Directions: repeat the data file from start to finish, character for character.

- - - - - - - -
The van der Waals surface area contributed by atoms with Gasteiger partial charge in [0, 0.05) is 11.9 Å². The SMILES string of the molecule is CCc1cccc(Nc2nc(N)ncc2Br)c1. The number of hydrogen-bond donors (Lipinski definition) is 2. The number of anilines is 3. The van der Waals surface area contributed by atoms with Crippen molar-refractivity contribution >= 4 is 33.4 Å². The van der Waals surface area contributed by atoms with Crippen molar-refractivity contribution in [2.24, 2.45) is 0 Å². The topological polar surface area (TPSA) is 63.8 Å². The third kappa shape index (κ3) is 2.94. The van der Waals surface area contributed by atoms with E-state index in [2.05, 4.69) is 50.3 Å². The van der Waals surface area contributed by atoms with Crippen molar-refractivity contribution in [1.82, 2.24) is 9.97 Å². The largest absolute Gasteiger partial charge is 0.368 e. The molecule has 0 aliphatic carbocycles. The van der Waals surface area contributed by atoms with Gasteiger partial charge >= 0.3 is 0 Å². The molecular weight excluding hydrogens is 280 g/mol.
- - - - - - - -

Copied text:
The van der Waals surface area contributed by atoms with Gasteiger partial charge in [0, 0.05) is 11.9 Å². The SMILES string of the molecule is CCc1cccc(Nc2nc(N)ncc2Br)c1. The number of hydrogen-bond donors (Lipinski definition) is 2. The number of anilines is 3. The van der Waals surface area contributed by atoms with Crippen molar-refractivity contribution >= 4 is 33.4 Å². The van der Waals surface area contributed by atoms with Crippen molar-refractivity contribution in [2.24, 2.45) is 0 Å². The topological polar surface area (TPSA) is 63.8 Å². The third kappa shape index (κ3) is 2.94. The van der Waals surface area contributed by atoms with E-state index in [2.05, 4.69) is 50.3 Å². The van der Waals surface area contributed by atoms with Crippen molar-refractivity contribution in [1.82, 2.24) is 9.97 Å². The largest absolute Gasteiger partial charge is 0.368 e. The molecule has 0 aliphatic carbocycles. The van der Waals surface area contributed by atoms with Gasteiger partial charge >= 0.3 is 0 Å². The molecular weight excluding hydrogens is 280 g/mol.